BRICS on track to set up development bank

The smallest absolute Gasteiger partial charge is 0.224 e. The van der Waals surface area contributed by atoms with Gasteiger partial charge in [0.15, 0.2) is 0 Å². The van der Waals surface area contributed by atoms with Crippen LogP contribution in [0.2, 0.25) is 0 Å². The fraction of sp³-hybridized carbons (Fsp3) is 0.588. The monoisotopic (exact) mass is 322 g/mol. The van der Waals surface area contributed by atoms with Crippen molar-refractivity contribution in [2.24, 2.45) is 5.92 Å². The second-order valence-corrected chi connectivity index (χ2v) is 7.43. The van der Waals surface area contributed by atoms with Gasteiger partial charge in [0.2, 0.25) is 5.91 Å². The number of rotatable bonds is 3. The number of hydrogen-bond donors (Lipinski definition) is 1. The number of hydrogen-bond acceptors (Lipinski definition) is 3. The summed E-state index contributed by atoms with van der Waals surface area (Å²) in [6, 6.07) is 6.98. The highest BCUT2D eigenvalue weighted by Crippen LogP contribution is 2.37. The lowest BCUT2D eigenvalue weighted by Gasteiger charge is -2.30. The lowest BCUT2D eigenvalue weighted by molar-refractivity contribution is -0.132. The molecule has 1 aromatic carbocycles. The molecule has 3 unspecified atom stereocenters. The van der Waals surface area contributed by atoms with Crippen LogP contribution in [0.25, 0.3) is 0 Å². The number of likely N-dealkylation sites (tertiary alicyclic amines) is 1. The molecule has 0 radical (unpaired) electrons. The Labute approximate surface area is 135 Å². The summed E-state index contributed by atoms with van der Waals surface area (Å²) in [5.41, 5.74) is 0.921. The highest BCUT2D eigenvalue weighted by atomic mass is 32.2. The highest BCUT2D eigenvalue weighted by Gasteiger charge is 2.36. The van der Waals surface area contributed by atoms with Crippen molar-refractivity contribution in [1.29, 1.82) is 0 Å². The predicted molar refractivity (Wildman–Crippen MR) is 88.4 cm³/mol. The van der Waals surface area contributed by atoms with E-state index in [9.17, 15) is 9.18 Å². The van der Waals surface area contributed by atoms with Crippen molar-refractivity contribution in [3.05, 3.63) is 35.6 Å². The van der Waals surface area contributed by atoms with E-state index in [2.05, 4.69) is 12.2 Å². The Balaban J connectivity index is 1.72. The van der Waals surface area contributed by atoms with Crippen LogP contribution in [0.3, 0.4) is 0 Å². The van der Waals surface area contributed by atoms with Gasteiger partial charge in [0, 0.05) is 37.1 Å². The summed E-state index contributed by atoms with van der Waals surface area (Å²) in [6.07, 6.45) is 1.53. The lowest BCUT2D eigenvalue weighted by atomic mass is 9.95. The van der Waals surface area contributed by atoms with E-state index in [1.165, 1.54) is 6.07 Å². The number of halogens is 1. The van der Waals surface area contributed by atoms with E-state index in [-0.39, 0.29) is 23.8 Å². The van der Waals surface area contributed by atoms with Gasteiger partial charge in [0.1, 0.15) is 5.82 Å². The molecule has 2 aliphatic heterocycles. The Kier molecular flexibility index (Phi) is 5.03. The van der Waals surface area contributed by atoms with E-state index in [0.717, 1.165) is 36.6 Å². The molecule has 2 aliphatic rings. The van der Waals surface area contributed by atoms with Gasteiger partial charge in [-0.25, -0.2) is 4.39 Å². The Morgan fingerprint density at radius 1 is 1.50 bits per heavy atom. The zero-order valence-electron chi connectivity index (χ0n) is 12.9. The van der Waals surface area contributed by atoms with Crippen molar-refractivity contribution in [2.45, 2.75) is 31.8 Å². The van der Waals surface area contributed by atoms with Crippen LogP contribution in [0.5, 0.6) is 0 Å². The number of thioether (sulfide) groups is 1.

first_img18 November 2014 President Jacob Zuma flanked by international relations minister Maite Nkoana-Mashabane and finance minister Nhlanhla Nene during the informal BRICS meeting. (Image: GCIS)An interim board of directors has been set up by BRICS to lead the next phase to establish the National Development Bank (NDB), an institution similar to the International Monetary Fund that will support the five emerging national economies.This was announced by BRICS (Brazil, Russia, India, China and South Africa) during an informal meeting on the first day of the G20 Leaders’ Summit held in Brisbane, Australia from 15 to 16 November, according to a statement from the South African Department of International Relations and Cooperation (DIRCO).Appointment of NDB presidentThe leaders of BRICS also recommended their finance ministers to appoint an NDB president and vice-president well in advance of the next BRICS Summit to be held in the Russian city of Ufa in 2015.The bank, which will be headquartered in Shanghai, China, will focus on BRICS infrastructure projects, but will be also open to new members from the United Nations. Each BRICS country will contribute US$2-billion to the bank’s funds from their budgets over the next seven years. The bank’s authorized capital will be set at US$100 billion.BRICS cooperation at new levelBRICS leaders underscored that the signing of the agreements establishing the NDB and the Contingent Reserve Arrangement (CRA) brought BRICS cooperation “to a fundamentally new level with the creation of instruments to contribute to the stability of the international financial system’, according to DIRCO.“The Leaders asked their Finance Ministers and Central Bank Governors to ensure that, by the next BRICS Summit, the CRA Working Group concludes the procedural rules and operational guidelines of the Governing Council and the Standing Committee of the CRA. They also asked their Central Bank Governors to ensure that the Inter-Central Bank Agreement foreseen in the CRA be concluded by the Summit in Russia.’On the G20 Leaders’ Summit, BRICS leaders discussed some of the issues on the agenda, which include measures to promote growth and job creation; investment and infrastructure; trade; and cooperation on tax matters.Global economySix years after the international financial crisis, BRICS leaders noted that a full recovery is yet to be experienced by member countries. However, emerging market economies have been contributing to global economic activity by sustaining high growth rates, despite adverse circumstances and spill-overs from policies of major advanced economies, especially monetary policies.“The Leaders noted the G20 efforts, but underscored that more needs to be done to support global demand in the short-run, especially by advanced economies, and to promote an increase in investment and long-run growth potential. They underscored that investment and economic reforms are critically important to boosting demand and lifting long-term growth. Emerging market economies remain in general well prepared to face external shocks,’ said DIRCO.The BRICS leaders also noted their concern at the non-implementation of the 2010 International Monetary Fund reforms, and its impact on the Fund’s legitimacy and credibility. They said in the event that the United States fails to ratify the 2010 reforms by the end of 2014, they called on the G20 to schedule a discussion of the options for next steps that the IMF has committed to present in January 2015.EbolaThe Ebola epidemic is of concern and has severe economic and social impact, the BRICS leaders noted. They also expressed their commitment to work with the international community in the response to this epidemic and supported efforts made by the United Nations and its agencies, including the World Health Organization, as well as other institutions.In addition, BRICS leaders reaffirmed their commitment to reinforce full-fledged intra-BRICS cooperation as agreed at the Fortaleza Summit in Brazil earlier this year. They said they look forward to the formulation of a long-term economic cooperation framework to forge closer BRICS partnership.SAinfo reporterlast_img read more